walk/run Galloway method of training

  • Creator
  • #4984

    I posted this running question under Alpinism since that’s what I’m ultimately training for. I’ve been cross training using trail runs with a friend who is a ultra trail runner. He uses a method of running 8 minutes followed by a rapid walk for two minutes and back into running. He continues this cycle up to and including his 50 mile trail runs. What is your opinion of this type of training and its impact on the type of physiological changes you are targeting in The New Alpinism?

Posted In: Alpinism

  • Inactive
    Anonymous on #4994


    We use run/walks a lot with folks we coach. Here’s how: First if the terrain dictates walking because it is too steep to keep HR in the desired zone then you should walk. Second if one does not have an extensive running background and wants to increase the length of the training session then mixing running and walking is a great way to to do this. Running of course if harder because of the impact and greater muscle mass involved but the training benefits of walking on steeper terrain will be even more sport specific for your intended goal. If you are very fit then walking on the flats may be too easy and not provide much training stimulus unless you adopt a race walking type of technique.


    ScottyP on #5215

    No concerns about cycling into and out of an anaerobic state?

    Mariner_9 on #5221

    “If you are very fit then walking on the flats may be too easy and not provide much training stimulus unless you adopt a race walking type of technique.”

    When you say “not provide much training stimulus”, what does this mean? HR is too low (i.e. more like active recovery than Zone 1)?

    Asking because I’ve tried walking to work (~20 km or 12 miles) but my HR averages below 60% and the duration is less than 3-hours. My concern is that this is not having much training effect and so is basically a waste of time.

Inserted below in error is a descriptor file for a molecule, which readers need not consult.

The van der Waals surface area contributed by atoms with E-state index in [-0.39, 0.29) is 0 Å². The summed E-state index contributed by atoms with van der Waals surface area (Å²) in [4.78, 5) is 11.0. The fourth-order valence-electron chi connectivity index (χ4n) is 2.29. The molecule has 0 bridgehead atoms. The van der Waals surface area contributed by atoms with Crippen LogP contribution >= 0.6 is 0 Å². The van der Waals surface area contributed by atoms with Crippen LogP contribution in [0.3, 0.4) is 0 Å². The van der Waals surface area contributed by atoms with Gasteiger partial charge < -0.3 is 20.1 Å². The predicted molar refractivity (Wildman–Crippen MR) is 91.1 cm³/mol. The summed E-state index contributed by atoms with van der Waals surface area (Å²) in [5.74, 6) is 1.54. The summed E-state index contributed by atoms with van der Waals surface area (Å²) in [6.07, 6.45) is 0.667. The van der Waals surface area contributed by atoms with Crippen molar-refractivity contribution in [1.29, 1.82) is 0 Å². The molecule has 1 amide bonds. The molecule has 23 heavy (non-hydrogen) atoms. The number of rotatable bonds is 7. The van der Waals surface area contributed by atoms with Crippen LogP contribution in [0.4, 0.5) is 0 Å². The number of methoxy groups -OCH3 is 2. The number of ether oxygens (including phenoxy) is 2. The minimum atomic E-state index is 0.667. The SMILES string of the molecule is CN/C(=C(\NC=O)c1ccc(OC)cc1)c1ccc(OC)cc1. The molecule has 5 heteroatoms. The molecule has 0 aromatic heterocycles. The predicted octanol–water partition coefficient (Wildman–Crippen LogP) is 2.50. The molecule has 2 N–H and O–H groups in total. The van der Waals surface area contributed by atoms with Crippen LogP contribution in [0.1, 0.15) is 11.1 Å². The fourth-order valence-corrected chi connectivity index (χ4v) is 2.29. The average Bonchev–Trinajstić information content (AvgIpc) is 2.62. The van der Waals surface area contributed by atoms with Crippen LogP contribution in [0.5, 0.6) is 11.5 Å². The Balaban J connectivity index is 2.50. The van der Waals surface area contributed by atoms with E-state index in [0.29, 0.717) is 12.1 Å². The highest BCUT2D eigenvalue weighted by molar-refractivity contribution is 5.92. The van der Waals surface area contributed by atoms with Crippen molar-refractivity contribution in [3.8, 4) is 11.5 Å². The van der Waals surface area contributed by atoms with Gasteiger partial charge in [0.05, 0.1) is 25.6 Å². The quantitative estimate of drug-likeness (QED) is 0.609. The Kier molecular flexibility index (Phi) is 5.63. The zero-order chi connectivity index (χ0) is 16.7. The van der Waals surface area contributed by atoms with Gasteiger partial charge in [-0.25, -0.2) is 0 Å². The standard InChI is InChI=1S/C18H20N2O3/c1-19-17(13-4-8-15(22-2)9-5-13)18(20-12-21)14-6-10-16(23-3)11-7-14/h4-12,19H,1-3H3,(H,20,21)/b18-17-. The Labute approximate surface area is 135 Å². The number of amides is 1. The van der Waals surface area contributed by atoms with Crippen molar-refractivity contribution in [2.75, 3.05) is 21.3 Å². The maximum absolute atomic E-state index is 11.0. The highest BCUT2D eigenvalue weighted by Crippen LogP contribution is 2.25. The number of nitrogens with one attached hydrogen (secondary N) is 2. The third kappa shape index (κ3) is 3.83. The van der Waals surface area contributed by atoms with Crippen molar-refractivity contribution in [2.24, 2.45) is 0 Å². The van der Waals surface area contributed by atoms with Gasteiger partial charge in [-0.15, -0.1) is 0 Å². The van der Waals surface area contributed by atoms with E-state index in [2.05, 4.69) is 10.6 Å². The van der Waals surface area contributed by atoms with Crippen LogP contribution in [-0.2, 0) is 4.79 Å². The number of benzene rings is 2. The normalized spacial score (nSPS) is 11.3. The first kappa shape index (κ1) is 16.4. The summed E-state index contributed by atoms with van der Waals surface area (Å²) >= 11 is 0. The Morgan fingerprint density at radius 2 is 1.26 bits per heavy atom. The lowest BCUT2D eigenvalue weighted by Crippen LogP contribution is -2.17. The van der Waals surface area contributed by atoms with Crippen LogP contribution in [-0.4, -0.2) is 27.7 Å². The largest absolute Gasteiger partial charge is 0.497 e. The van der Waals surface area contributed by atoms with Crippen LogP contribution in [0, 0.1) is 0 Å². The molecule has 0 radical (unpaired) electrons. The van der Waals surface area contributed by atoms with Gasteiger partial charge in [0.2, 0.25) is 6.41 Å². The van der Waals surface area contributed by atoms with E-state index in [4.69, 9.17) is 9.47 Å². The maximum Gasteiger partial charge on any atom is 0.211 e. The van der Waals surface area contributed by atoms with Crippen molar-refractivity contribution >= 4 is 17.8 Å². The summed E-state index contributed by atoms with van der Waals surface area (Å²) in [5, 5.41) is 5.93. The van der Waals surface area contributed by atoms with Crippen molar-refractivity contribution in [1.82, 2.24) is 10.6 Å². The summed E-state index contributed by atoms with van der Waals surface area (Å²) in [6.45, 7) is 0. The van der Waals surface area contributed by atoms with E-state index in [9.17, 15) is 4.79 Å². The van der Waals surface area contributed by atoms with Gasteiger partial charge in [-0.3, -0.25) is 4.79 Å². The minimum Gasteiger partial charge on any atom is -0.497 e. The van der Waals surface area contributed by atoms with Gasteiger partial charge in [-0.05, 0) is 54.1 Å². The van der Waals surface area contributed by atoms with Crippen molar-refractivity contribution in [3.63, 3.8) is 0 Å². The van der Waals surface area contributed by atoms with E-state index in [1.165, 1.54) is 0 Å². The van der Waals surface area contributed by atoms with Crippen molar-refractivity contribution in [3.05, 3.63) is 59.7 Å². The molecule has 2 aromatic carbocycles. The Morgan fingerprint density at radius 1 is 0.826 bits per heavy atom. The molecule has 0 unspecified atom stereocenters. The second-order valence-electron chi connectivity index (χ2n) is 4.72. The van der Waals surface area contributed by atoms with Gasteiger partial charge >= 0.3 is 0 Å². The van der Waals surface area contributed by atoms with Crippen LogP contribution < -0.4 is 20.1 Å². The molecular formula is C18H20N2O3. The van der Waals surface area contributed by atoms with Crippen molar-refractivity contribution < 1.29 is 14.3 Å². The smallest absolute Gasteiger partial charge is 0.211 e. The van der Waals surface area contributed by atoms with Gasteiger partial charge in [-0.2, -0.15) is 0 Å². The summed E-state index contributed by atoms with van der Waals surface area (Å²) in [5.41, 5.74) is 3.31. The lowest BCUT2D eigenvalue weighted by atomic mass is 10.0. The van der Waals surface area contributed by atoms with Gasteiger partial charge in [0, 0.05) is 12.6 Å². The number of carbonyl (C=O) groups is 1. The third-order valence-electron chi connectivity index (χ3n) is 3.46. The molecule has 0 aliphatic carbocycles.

Anonymous on #5235

    Scotty P:
    By using a gradually progressive run/walk program for folks who have low aerobic fitness and/or who have not done much running we’ve had great luck building them up to the point that they can run aerobically in a few months. The run/walk allows us to introduce the impact of running gradually and intermittently which also improving aerobics at the same time. We use a short interval type approach starting with 30s of running and 2 min running and then slowly increasing the run:walk ratio. The run duration is short enough with a long enough walk duration that the effect is still largely aerobic. We’ve used this approach with may clients who have told us they can’t run, never have run, don’t like to run etc. and it seems to work 99% of the time and they end up saying the love running 6 months later.

    Walk faster then! I’m not being facetious here: I suspect that vigorous walking will allow you to break a sweat and raise your HR above that 60% level that your seeing now. You may find that 2 hour fast walk is pretty darned tiring in fact. You’ll get a good training effect from it. Race walkers can hit 8min/mile for the 50km race. A 20km walk to work in 2+ hours would mean about a 11-12min/mile pace. You’ll need a shower when you get to work though. This could be a really good aerobic base builder. Especially if once a week you walked to and from work. You’d be accumulating some serious miles on those legs. Use what you have at hand. You’re already half way there with this idea of walking 20km to work. Now speed it up 2-3 days a week and see what happens.


    Mariner_9 on #5241

    Scott, thanks for your comments. Lots of food for thought in your response here and in the thread on beginner advice for zone 1/2 workouts.

    kocanez on #21873

    NM/edited/answered my own question!

Viewing 6 replies - 1 through 6 (of 6 total)
  • You must be logged in to reply to this topic.